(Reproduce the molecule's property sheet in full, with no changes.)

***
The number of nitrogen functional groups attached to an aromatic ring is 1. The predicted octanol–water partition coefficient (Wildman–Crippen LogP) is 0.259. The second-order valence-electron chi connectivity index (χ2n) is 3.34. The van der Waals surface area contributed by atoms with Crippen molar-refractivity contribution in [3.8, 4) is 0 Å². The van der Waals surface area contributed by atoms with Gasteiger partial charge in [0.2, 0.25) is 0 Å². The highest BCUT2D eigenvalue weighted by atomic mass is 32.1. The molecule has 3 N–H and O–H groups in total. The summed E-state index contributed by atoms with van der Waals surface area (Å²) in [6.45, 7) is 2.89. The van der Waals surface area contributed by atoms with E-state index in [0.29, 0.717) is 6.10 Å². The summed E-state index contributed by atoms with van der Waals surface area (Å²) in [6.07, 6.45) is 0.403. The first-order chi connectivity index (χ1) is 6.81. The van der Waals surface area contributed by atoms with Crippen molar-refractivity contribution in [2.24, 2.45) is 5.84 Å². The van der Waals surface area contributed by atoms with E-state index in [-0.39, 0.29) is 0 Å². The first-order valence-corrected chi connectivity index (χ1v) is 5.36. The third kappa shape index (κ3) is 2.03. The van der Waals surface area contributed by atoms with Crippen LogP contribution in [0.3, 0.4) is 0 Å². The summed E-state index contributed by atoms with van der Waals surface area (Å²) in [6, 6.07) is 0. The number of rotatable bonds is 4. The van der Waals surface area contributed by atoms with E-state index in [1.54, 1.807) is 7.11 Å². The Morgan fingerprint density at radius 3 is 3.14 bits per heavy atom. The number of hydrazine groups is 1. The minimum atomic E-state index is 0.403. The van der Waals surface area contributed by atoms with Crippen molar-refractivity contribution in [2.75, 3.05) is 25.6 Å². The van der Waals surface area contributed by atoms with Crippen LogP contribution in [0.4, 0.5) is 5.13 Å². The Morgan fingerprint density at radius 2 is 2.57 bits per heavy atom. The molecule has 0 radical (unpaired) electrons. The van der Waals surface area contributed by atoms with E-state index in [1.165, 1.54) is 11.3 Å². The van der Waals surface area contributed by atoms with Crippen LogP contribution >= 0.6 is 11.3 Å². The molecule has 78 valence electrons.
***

The number of nitrogen functional groups attached to an aromatic ring is 1. The predicted octanol–water partition coefficient (Wildman–Crippen LogP) is 0.259. The second-order valence-electron chi connectivity index (χ2n) is 3.34. The van der Waals surface area contributed by atoms with Crippen molar-refractivity contribution in [3.8, 4) is 0 Å². The van der Waals surface area contributed by atoms with Gasteiger partial charge in [0.2, 0.25) is 0 Å². The highest BCUT2D eigenvalue weighted by atomic mass is 32.1. The molecule has 3 N–H and O–H groups in total. The summed E-state index contributed by atoms with van der Waals surface area (Å²) in [6.45, 7) is 2.89. The van der Waals surface area contributed by atoms with E-state index in [0.29, 0.717) is 6.10 Å². The summed E-state index contributed by atoms with van der Waals surface area (Å²) in [6.07, 6.45) is 0.403. The first-order chi connectivity index (χ1) is 6.81. The van der Waals surface area contributed by atoms with Crippen molar-refractivity contribution in [2.24, 2.45) is 5.84 Å². The van der Waals surface area contributed by atoms with E-state index in [-0.39, 0.29) is 0 Å². The first-order valence-corrected chi connectivity index (χ1v) is 5.36. The third kappa shape index (κ3) is 2.03. The van der Waals surface area contributed by atoms with Crippen LogP contribution in [0.3, 0.4) is 0 Å². The summed E-state index contributed by atoms with van der Waals surface area (Å²) in [6, 6.07) is 0. The number of rotatable bonds is 4. The van der Waals surface area contributed by atoms with E-state index in [1.54, 1.807) is 7.11 Å². The Morgan fingerprint density at radius 3 is 3.14 bits per heavy atom. The number of hydrazine groups is 1. The minimum atomic E-state index is 0.403. The van der Waals surface area contributed by atoms with Crippen molar-refractivity contribution in [2.75, 3.05) is 25.6 Å². The van der Waals surface area contributed by atoms with Crippen LogP contribution in [0.4, 0.5) is 5.13 Å². The Morgan fingerprint density at radius 2 is 2.57 bits per heavy atom. The molecule has 0 radical (unpaired) electrons. The van der Waals surface area contributed by atoms with E-state index in [1.165, 1.54) is 11.3 Å². The van der Waals surface area contributed by atoms with Crippen LogP contribution >= 0.6 is 11.3 Å². The molecule has 78 valence electrons.